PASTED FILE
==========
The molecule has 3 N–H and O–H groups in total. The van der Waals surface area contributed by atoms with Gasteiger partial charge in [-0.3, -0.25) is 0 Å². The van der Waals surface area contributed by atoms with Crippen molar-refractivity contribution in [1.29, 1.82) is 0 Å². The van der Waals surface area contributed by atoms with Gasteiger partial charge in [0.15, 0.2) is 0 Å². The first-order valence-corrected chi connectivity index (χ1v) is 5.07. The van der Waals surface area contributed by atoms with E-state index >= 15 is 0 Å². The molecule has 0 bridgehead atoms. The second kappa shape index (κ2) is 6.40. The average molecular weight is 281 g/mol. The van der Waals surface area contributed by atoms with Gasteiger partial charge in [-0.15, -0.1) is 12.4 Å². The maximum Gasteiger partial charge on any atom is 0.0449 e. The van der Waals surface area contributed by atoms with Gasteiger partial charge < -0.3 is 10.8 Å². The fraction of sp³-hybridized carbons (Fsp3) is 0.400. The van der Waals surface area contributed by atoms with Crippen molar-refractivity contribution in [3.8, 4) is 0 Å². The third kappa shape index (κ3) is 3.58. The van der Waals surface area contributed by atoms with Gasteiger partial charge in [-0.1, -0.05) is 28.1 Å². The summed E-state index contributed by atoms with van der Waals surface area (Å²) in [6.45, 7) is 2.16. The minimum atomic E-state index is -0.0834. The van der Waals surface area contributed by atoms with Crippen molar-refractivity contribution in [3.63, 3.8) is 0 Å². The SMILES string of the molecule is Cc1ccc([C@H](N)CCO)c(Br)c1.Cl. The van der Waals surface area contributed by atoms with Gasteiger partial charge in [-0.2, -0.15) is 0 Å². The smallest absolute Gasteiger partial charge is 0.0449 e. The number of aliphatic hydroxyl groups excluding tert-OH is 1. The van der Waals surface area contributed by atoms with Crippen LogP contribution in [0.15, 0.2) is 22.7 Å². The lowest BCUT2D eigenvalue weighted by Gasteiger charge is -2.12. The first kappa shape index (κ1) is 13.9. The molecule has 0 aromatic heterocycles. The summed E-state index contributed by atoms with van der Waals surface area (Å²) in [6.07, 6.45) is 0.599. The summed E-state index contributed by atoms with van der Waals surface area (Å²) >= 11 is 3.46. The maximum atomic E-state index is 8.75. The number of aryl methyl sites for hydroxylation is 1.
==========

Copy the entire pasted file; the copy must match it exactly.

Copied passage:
The molecule has 3 N–H and O–H groups in total. The van der Waals surface area contributed by atoms with Gasteiger partial charge in [-0.3, -0.25) is 0 Å². The van der Waals surface area contributed by atoms with Crippen molar-refractivity contribution in [1.29, 1.82) is 0 Å². The van der Waals surface area contributed by atoms with Gasteiger partial charge in [0.15, 0.2) is 0 Å². The first-order valence-corrected chi connectivity index (χ1v) is 5.07. The van der Waals surface area contributed by atoms with E-state index >= 15 is 0 Å². The molecule has 0 bridgehead atoms. The second kappa shape index (κ2) is 6.40. The average molecular weight is 281 g/mol. The van der Waals surface area contributed by atoms with Gasteiger partial charge in [-0.15, -0.1) is 12.4 Å². The maximum Gasteiger partial charge on any atom is 0.0449 e. The van der Waals surface area contributed by atoms with Gasteiger partial charge < -0.3 is 10.8 Å². The fraction of sp³-hybridized carbons (Fsp3) is 0.400. The van der Waals surface area contributed by atoms with Crippen molar-refractivity contribution in [3.8, 4) is 0 Å². The third kappa shape index (κ3) is 3.58. The van der Waals surface area contributed by atoms with Gasteiger partial charge in [-0.1, -0.05) is 28.1 Å². The summed E-state index contributed by atoms with van der Waals surface area (Å²) in [6.45, 7) is 2.16. The minimum atomic E-state index is -0.0834. The van der Waals surface area contributed by atoms with Crippen molar-refractivity contribution in [3.63, 3.8) is 0 Å². The SMILES string of the molecule is Cc1ccc([C@H](N)CCO)c(Br)c1.Cl. The van der Waals surface area contributed by atoms with Gasteiger partial charge in [-0.2, -0.15) is 0 Å². The smallest absolute Gasteiger partial charge is 0.0449 e. The number of aliphatic hydroxyl groups excluding tert-OH is 1. The van der Waals surface area contributed by atoms with Crippen LogP contribution in [0.15, 0.2) is 22.7 Å². The lowest BCUT2D eigenvalue weighted by Gasteiger charge is -2.12. The first kappa shape index (κ1) is 13.9. The molecule has 0 aromatic heterocycles. The summed E-state index contributed by atoms with van der Waals surface area (Å²) in [6.07, 6.45) is 0.599. The summed E-state index contributed by atoms with van der Waals surface area (Å²) >= 11 is 3.46. The maximum atomic E-state index is 8.75. The number of aryl methyl sites for hydroxylation is 1.